Population-based estimates of surfactant protein B deficiency

F. Sessions Cole*, Aaron Hamvas, Pablo Rubinstein, Erin King, Michelle Trusgnich, Lawrence M. Nogee, Daphne E. DeMello, Harvey R. Colten

*Corresponding author for this work

Research output: Contribution to journalArticlepeer-review

68 Scopus citations

Abstract

Objective. Surfactant protein B deficiency is a lethal cause of respiratory distress in infancy that results most commonly from a homozygous frame-shift mutation (121ins2). Using independent clinical ascertainment and molecular methods in different populations, we sought to determine allele frequency. Study Design. Using clinical characteristics of the phenotype of affected infants, we screened the Missouri linked birth-death database (n = 1 052 544) to ascertain potentially affected infants. We used molecular amplification and restriction enzyme digestion of DNA samples from a metropolitan New York birth cohort (n = 6599) to estimate allele frequency. Results. The point estimate and 95% confidence interval of the 121ins2 allele frequency in the Missouri cohort are 1/1000 individuals (.03-5.6/1000) and in the New York cohort are .15/1000 (.08-.25/1000). These estimates are not statistically different. Conclusions. The close approximation of these independent estimates suggests accurate gene frequency (approximately one 121ins2 mutation per 1000-3000 individuals) despite its rare occurrence and that this mutation does not account for the majority of full-term infants with lethal respiratory distress.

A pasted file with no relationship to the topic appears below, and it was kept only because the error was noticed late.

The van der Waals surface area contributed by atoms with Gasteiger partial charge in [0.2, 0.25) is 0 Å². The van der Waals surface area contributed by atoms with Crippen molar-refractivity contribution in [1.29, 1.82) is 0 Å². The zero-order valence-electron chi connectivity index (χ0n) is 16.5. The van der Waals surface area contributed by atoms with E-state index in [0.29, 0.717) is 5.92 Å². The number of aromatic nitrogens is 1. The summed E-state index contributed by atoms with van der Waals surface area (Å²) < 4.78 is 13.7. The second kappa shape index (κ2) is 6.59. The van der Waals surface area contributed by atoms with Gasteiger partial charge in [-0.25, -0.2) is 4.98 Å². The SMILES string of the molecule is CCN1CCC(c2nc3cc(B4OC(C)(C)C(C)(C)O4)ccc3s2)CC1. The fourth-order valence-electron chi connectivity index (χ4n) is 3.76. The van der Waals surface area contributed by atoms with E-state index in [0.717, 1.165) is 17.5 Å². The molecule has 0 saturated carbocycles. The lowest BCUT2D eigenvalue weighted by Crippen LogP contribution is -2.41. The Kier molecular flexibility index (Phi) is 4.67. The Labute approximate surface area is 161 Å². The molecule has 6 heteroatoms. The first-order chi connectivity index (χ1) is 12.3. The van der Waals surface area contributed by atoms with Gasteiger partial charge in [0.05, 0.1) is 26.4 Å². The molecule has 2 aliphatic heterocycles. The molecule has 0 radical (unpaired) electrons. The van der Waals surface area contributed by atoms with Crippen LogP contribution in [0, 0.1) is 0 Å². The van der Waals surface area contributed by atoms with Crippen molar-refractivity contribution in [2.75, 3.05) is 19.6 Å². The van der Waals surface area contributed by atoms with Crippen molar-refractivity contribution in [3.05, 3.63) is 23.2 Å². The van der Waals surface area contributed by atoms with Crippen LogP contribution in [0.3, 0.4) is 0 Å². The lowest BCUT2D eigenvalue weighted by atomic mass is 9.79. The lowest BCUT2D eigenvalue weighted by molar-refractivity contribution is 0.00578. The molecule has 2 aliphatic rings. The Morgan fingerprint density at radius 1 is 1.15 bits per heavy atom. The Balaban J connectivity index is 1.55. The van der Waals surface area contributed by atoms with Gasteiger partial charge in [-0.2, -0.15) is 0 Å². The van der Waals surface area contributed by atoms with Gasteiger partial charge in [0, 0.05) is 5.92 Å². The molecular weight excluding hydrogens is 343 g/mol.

Original languageEnglish (US)
Pages (from-to)538-541
Number of pages4
JournalPediatrics
Volume105
Issue number3
DOIs
StatePublished - Mar 2000

Keywords

  • Genetic
  • Respiratory distress
  • Surfactant protein B

ASJC Scopus subject areas

  • Pediatrics, Perinatology, and Child Health

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